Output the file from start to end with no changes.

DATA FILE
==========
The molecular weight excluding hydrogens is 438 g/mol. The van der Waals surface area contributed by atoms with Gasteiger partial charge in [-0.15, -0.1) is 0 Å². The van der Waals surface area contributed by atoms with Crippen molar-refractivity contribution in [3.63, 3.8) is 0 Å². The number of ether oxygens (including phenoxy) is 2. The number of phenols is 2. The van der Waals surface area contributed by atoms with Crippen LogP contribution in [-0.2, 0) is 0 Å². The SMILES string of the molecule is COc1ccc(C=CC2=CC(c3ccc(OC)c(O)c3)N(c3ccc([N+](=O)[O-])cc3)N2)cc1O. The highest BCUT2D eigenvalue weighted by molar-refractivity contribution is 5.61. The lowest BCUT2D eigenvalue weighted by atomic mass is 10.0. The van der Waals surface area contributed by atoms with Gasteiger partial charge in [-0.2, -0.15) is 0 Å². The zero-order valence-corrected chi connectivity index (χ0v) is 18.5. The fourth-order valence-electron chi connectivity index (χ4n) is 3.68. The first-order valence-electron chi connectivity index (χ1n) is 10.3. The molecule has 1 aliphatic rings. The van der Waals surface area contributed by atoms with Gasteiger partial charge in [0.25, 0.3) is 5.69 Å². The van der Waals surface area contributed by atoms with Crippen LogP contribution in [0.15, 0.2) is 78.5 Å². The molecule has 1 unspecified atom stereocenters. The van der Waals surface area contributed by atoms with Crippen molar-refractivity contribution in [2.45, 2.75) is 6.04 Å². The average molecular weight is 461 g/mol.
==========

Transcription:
The molecular weight excluding hydrogens is 438 g/mol. The van der Waals surface area contributed by atoms with Gasteiger partial charge in [-0.15, -0.1) is 0 Å². The van der Waals surface area contributed by atoms with Crippen molar-refractivity contribution in [3.63, 3.8) is 0 Å². The number of ether oxygens (including phenoxy) is 2. The number of phenols is 2. The van der Waals surface area contributed by atoms with Crippen LogP contribution in [-0.2, 0) is 0 Å². The SMILES string of the molecule is COc1ccc(C=CC2=CC(c3ccc(OC)c(O)c3)N(c3ccc([N+](=O)[O-])cc3)N2)cc1O. The highest BCUT2D eigenvalue weighted by molar-refractivity contribution is 5.61. The lowest BCUT2D eigenvalue weighted by atomic mass is 10.0. The van der Waals surface area contributed by atoms with Gasteiger partial charge in [-0.2, -0.15) is 0 Å². The zero-order valence-corrected chi connectivity index (χ0v) is 18.5. The fourth-order valence-electron chi connectivity index (χ4n) is 3.68. The first-order valence-electron chi connectivity index (χ1n) is 10.3. The molecule has 1 aliphatic rings. The van der Waals surface area contributed by atoms with Gasteiger partial charge in [0.25, 0.3) is 5.69 Å². The van der Waals surface area contributed by atoms with Crippen LogP contribution in [0.15, 0.2) is 78.5 Å². The molecule has 1 unspecified atom stereocenters. The van der Waals surface area contributed by atoms with Crippen molar-refractivity contribution in [2.45, 2.75) is 6.04 Å². The average molecular weight is 461 g/mol.